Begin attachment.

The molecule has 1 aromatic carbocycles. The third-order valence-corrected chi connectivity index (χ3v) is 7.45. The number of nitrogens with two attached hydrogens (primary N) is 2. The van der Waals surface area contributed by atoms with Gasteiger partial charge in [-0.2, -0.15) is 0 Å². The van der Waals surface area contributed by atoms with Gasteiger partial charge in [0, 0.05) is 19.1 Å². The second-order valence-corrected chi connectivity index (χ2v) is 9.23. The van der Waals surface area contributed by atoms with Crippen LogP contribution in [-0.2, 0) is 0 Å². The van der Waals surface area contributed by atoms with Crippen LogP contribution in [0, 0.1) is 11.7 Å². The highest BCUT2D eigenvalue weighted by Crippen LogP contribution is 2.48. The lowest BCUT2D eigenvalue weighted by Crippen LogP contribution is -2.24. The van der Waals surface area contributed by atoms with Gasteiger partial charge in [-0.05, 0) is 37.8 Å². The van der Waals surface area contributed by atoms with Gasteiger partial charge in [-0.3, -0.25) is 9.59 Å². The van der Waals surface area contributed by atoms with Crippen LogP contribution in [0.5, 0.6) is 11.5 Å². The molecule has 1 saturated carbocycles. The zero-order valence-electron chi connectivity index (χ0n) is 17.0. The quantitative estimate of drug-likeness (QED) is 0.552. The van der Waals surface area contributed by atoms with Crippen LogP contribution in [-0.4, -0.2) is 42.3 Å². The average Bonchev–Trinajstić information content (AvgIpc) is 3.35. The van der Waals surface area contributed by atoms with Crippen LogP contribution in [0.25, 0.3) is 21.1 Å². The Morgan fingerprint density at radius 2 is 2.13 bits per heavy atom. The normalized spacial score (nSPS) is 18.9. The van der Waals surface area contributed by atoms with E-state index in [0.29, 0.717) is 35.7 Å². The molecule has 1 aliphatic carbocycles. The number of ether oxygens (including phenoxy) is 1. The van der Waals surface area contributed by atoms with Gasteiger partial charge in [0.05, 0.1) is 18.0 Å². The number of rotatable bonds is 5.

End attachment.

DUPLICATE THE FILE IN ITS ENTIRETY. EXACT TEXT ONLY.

The molecule has 1 aromatic carbocycles. The third-order valence-corrected chi connectivity index (χ3v) is 7.45. The number of nitrogens with two attached hydrogens (primary N) is 2. The van der Waals surface area contributed by atoms with Gasteiger partial charge in [-0.2, -0.15) is 0 Å². The van der Waals surface area contributed by atoms with Gasteiger partial charge in [0, 0.05) is 19.1 Å². The second-order valence-corrected chi connectivity index (χ2v) is 9.23. The van der Waals surface area contributed by atoms with Crippen LogP contribution in [-0.2, 0) is 0 Å². The van der Waals surface area contributed by atoms with Crippen LogP contribution in [0, 0.1) is 11.7 Å². The highest BCUT2D eigenvalue weighted by Crippen LogP contribution is 2.48. The lowest BCUT2D eigenvalue weighted by Crippen LogP contribution is -2.24. The van der Waals surface area contributed by atoms with Gasteiger partial charge in [-0.05, 0) is 37.8 Å². The van der Waals surface area contributed by atoms with Gasteiger partial charge in [-0.3, -0.25) is 9.59 Å². The van der Waals surface area contributed by atoms with Crippen LogP contribution in [0.5, 0.6) is 11.5 Å². The molecule has 1 saturated carbocycles. The zero-order valence-electron chi connectivity index (χ0n) is 17.0. The quantitative estimate of drug-likeness (QED) is 0.552. The van der Waals surface area contributed by atoms with Crippen LogP contribution in [-0.4, -0.2) is 42.3 Å². The average Bonchev–Trinajstić information content (AvgIpc) is 3.35. The van der Waals surface area contributed by atoms with Crippen LogP contribution in [0.25, 0.3) is 21.1 Å². The Morgan fingerprint density at radius 2 is 2.13 bits per heavy atom. The normalized spacial score (nSPS) is 18.9. The van der Waals surface area contributed by atoms with E-state index in [0.29, 0.717) is 35.7 Å². The molecule has 1 aliphatic carbocycles. The number of ether oxygens (including phenoxy) is 1. The van der Waals surface area contributed by atoms with Gasteiger partial charge in [0.05, 0.1) is 18.0 Å². The number of rotatable bonds is 5.